Assessment can help determine the effectiveness of a service-learning course and its impact on students and community partners. The Office of Civic Engagement offers several assessment tools to help faculty collect usable data from service-learning courses, easily receive feedback from community partners and students, and provide feedback on faculty service-learning experiences.
All faculty teaching a service-learning course are encouraged to use the evaluation and assessment tools described below:
Student Learning Outcomes - Community Service Attitudes Scale (CSAS) and Qualitative Survey
The CSAS is a tool developed by service-learning practitioners and used nationally to measure student perceptions about community service. By administering this evaluation at the beginning (as early as possible) and end of a service-learning course and comparing students' pre- and post-evaluation responses, faculty can determine how a service-learning project impacted student perceptions.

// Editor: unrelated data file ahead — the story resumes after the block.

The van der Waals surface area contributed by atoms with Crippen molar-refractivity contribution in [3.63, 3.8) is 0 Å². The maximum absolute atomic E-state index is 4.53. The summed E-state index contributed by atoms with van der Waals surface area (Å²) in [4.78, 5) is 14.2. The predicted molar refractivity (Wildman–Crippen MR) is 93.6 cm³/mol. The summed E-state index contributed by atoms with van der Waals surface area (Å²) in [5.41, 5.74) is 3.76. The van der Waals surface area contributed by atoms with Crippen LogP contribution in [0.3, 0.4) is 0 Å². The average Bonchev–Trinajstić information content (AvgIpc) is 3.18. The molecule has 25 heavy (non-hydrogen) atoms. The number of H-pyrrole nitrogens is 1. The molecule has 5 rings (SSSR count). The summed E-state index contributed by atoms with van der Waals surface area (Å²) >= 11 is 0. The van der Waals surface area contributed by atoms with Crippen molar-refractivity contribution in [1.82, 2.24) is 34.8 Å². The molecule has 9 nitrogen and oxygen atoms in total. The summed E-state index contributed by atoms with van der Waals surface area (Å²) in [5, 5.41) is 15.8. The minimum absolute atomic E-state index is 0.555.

The student qualitative evaluation allows students to give written feedback on the service-learning course experience. What did students enjoy most? What would they change? How did the service-learning project impact them and your community partners? This evaluation should be completed at the end of a service-learning course.
Community Partner Feedback
Community Partner feedback should be obtained half-way through a service-learning project and again at the end of the project. This allows community partners to provide feedback on the service-learning partnership and identifies opportunities for improvement.
Faculty insight into the benefits and challenges of teaching a service-learning course are invaluable in developing a better support system for this work. We ask that faculty teaching service-learning courses complete the Faculty Service-Learning Survey at the conclusion of a service-learning course. In addition to helping us benchmark how many students are involved in service-learning and community impact, this feedback informs what resources faculty need to be more successful in service-learning endeavors.